next scene is the aforementioned transformation scene prefaced by one of the film's many hilarious zombie talks, this scene is kind of a music video because blue moon is playing as he transforms!

ok guys this next scene starts with tits so don't watch it at work! or just fast forward to like a minute into it this scene is very dear to me because not only is it cheesy but there are some really gruesome car crashes and deaths in this scene!

next is judas priest's hit single "breaking the law" it's corny as fuck and man I don't really know what to say about it, just watch it and fucking laugh. the opening riff is pretty tight though! also rob halford (the singer) is soooooooo gay seriously look him up on wikipedia or some shit!

ok final video I LOVE this video i loved the song before i saw the video and the video totally fucking changed the game for me this video is so awesome and deceptive and slightly creepy and has a lot of nuanced things going on that you might need to watch it a few times to catch but seriously i don't want to totally ruin this for anyone i'm just amazed that such an incredible video was made in 1979!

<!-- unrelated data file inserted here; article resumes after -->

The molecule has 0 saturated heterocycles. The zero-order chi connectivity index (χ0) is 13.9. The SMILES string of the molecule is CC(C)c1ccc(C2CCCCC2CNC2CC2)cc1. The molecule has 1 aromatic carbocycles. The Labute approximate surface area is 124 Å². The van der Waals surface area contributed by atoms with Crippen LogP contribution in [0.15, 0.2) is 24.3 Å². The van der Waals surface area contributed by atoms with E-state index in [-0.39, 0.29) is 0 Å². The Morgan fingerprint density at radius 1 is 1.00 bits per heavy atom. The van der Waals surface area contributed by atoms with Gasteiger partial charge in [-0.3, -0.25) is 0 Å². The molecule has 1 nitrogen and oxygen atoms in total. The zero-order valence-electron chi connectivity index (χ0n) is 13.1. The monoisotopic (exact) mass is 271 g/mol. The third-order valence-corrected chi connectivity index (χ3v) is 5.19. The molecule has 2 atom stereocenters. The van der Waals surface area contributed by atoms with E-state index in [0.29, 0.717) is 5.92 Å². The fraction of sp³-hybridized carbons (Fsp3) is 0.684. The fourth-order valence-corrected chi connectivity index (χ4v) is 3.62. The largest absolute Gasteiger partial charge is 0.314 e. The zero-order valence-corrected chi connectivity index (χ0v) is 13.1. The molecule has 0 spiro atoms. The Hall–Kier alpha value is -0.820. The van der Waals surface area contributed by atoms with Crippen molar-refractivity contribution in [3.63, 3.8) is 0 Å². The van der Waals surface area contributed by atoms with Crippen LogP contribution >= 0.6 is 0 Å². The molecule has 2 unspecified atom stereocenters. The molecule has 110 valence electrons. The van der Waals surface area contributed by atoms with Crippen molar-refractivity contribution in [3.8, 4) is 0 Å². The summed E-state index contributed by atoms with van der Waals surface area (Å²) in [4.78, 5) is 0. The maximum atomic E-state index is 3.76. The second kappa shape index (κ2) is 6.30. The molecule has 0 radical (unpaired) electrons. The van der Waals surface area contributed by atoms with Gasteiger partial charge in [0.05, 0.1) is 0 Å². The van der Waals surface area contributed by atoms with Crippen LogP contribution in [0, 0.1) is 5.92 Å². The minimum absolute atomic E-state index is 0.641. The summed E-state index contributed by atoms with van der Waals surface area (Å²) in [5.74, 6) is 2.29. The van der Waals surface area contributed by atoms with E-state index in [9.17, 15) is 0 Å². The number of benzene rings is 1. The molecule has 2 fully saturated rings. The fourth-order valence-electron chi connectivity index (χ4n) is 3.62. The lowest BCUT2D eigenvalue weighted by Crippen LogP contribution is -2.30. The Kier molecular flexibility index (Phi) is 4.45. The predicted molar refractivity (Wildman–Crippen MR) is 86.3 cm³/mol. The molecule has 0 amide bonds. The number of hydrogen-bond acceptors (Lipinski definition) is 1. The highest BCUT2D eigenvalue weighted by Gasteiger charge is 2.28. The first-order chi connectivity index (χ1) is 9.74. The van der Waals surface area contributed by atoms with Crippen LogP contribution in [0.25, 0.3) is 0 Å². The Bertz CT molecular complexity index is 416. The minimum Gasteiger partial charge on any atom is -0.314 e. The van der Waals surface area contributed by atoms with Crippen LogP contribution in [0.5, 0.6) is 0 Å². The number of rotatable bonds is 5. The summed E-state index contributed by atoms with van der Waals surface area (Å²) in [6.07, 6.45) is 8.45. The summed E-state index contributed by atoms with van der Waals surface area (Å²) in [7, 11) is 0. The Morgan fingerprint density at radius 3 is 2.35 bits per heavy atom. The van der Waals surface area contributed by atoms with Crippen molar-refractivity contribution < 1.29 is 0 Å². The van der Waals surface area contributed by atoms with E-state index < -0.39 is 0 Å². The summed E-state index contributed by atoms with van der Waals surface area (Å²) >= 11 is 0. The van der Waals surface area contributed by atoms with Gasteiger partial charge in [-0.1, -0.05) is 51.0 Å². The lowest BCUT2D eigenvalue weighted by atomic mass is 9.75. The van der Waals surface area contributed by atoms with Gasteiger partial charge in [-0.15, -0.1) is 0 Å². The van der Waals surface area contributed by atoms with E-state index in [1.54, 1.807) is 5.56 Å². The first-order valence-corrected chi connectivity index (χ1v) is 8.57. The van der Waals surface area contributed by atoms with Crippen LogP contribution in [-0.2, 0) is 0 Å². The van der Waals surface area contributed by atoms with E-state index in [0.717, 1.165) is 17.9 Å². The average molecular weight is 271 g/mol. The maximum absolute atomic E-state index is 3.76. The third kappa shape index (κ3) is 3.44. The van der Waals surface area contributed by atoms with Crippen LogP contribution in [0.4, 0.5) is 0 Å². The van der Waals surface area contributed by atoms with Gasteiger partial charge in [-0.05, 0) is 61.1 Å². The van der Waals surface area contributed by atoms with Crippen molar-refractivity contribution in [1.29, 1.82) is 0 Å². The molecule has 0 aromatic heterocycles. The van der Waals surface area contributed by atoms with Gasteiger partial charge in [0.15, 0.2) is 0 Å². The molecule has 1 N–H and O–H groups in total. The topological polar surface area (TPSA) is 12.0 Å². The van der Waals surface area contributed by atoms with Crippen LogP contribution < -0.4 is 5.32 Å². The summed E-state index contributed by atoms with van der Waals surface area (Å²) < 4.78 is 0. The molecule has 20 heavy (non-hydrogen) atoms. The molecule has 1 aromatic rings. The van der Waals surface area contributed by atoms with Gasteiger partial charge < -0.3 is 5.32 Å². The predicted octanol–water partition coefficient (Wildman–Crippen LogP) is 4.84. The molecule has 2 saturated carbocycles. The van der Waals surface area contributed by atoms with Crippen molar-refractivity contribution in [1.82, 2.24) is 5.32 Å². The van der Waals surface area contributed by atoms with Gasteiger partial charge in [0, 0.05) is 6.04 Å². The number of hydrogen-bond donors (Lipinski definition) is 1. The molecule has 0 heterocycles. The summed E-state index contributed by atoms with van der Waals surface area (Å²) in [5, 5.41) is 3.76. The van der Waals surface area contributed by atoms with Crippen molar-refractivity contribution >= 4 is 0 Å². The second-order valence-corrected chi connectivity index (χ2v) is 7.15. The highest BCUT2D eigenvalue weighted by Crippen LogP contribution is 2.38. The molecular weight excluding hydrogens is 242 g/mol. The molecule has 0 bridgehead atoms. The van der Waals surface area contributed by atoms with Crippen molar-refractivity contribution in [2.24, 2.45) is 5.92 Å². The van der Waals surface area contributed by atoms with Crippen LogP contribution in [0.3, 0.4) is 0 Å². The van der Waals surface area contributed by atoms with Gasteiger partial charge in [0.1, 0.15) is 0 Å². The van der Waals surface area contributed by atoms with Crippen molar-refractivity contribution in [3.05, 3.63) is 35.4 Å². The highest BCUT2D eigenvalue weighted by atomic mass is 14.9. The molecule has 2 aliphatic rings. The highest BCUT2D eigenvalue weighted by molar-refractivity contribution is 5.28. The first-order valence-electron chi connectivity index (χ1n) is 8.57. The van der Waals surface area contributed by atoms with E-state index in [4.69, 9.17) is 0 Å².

ok so if you are confused after that video the significance would be that it says "The Cure?" at the beginning and then those letters bleed away and we're left with what appears to be something like a 1960s british pop boy band performing in front of a sheet but the thing is if you know anything about the cure you're wondering where robert smith (the singer) is and he's nowhere but you can hear his voice and that one person looks like they're singing but it isn't him and then weird stuff is going on in the background and then robert smith's silhouette with glowing red eyes appears but only the silhouette and also if you go back and watch it again you will notice that the band member's shadows are "wrong" in many ways

ok so yeah all that stuff right above this isn't necessarily true it was just my interpretation of a youtube video that was poor quality and this video here is higher quality and has a different and better interpretation but I still like mine so if you want to read the strike through-ed text above this by all means please go ahead!

happy halloween

ok bonus super weird creepy video that useff showed me and said it was like scary and it actually is this motherfucker looks like he's possessed and shit this video isn't on youtube so please do not sue me for being a huge fucking liar sorry